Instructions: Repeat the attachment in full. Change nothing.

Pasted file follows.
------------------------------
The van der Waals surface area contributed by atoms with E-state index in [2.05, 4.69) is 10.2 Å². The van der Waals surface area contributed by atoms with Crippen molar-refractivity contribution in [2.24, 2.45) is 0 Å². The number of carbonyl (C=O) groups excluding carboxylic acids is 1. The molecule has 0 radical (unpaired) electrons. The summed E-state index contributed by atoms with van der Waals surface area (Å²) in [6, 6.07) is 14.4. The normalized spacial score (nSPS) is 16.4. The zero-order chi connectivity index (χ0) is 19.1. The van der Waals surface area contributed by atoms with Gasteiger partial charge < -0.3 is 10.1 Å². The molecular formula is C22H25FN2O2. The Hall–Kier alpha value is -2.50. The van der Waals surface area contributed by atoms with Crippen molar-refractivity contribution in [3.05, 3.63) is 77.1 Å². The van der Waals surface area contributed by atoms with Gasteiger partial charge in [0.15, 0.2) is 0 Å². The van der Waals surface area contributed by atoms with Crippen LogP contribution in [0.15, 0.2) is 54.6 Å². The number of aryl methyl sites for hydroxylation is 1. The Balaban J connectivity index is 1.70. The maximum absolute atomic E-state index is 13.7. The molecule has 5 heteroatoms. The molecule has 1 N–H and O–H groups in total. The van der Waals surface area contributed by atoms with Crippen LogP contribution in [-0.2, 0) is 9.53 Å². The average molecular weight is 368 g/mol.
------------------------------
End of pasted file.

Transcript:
The van der Waals surface area contributed by atoms with E-state index in [2.05, 4.69) is 10.2 Å². The van der Waals surface area contributed by atoms with Crippen molar-refractivity contribution in [2.24, 2.45) is 0 Å². The number of carbonyl (C=O) groups excluding carboxylic acids is 1. The molecule has 0 radical (unpaired) electrons. The summed E-state index contributed by atoms with van der Waals surface area (Å²) in [6, 6.07) is 14.4. The normalized spacial score (nSPS) is 16.4. The zero-order chi connectivity index (χ0) is 19.1. The van der Waals surface area contributed by atoms with Gasteiger partial charge < -0.3 is 10.1 Å². The molecular formula is C22H25FN2O2. The Hall–Kier alpha value is -2.50. The van der Waals surface area contributed by atoms with Crippen molar-refractivity contribution in [3.05, 3.63) is 77.1 Å². The van der Waals surface area contributed by atoms with Gasteiger partial charge in [0.15, 0.2) is 0 Å². The van der Waals surface area contributed by atoms with Crippen LogP contribution in [0.15, 0.2) is 54.6 Å². The number of aryl methyl sites for hydroxylation is 1. The Balaban J connectivity index is 1.70. The maximum absolute atomic E-state index is 13.7. The molecule has 5 heteroatoms. The molecule has 1 N–H and O–H groups in total. The van der Waals surface area contributed by atoms with Crippen LogP contribution in [-0.2, 0) is 9.53 Å². The average molecular weight is 368 g/mol.